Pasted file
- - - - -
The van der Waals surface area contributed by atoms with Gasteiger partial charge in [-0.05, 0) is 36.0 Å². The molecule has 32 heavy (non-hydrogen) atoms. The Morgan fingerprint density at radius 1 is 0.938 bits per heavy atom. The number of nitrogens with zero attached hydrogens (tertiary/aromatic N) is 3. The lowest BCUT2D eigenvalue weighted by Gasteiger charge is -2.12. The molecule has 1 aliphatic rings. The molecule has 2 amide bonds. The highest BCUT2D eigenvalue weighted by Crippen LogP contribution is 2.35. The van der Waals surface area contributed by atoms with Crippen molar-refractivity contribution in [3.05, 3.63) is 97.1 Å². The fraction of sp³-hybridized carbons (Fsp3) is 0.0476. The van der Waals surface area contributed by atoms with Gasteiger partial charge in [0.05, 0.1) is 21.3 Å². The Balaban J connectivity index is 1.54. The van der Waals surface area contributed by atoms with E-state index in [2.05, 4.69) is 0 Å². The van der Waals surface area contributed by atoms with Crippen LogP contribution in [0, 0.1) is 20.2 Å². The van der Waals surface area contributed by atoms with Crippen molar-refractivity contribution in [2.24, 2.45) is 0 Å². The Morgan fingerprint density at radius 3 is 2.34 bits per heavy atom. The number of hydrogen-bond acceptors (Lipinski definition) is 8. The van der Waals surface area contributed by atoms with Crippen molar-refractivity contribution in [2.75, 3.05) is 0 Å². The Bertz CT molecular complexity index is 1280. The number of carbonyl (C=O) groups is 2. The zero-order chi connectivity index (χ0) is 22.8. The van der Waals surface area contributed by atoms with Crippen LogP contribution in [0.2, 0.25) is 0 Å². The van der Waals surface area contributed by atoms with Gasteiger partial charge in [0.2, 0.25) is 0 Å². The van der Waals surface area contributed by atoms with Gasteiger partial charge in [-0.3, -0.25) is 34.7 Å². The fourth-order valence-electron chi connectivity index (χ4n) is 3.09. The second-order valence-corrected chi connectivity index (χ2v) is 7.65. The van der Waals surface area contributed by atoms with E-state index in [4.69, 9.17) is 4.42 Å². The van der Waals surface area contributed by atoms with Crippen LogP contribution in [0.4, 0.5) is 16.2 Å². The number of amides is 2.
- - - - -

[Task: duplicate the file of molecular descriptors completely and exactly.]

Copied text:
The van der Waals surface area contributed by atoms with Gasteiger partial charge in [-0.05, 0) is 36.0 Å². The molecule has 32 heavy (non-hydrogen) atoms. The Morgan fingerprint density at radius 1 is 0.938 bits per heavy atom. The number of nitrogens with zero attached hydrogens (tertiary/aromatic N) is 3. The lowest BCUT2D eigenvalue weighted by Gasteiger charge is -2.12. The molecule has 1 aliphatic rings. The molecule has 2 amide bonds. The highest BCUT2D eigenvalue weighted by Crippen LogP contribution is 2.35. The van der Waals surface area contributed by atoms with Crippen molar-refractivity contribution in [3.05, 3.63) is 97.1 Å². The fraction of sp³-hybridized carbons (Fsp3) is 0.0476. The van der Waals surface area contributed by atoms with Gasteiger partial charge in [0.05, 0.1) is 21.3 Å². The Balaban J connectivity index is 1.54. The van der Waals surface area contributed by atoms with E-state index in [2.05, 4.69) is 0 Å². The van der Waals surface area contributed by atoms with Crippen LogP contribution in [0, 0.1) is 20.2 Å². The van der Waals surface area contributed by atoms with Crippen molar-refractivity contribution in [2.24, 2.45) is 0 Å². The Morgan fingerprint density at radius 3 is 2.34 bits per heavy atom. The number of hydrogen-bond acceptors (Lipinski definition) is 8. The van der Waals surface area contributed by atoms with Crippen molar-refractivity contribution in [2.75, 3.05) is 0 Å². The Bertz CT molecular complexity index is 1280. The number of carbonyl (C=O) groups is 2. The zero-order chi connectivity index (χ0) is 22.8. The van der Waals surface area contributed by atoms with Crippen LogP contribution in [0.2, 0.25) is 0 Å². The van der Waals surface area contributed by atoms with Gasteiger partial charge in [0.2, 0.25) is 0 Å². The van der Waals surface area contributed by atoms with Gasteiger partial charge in [-0.3, -0.25) is 34.7 Å². The fourth-order valence-electron chi connectivity index (χ4n) is 3.09. The second-order valence-corrected chi connectivity index (χ2v) is 7.65. The van der Waals surface area contributed by atoms with E-state index in [4.69, 9.17) is 4.42 Å². The van der Waals surface area contributed by atoms with Crippen LogP contribution in [0.4, 0.5) is 16.2 Å². The number of amides is 2.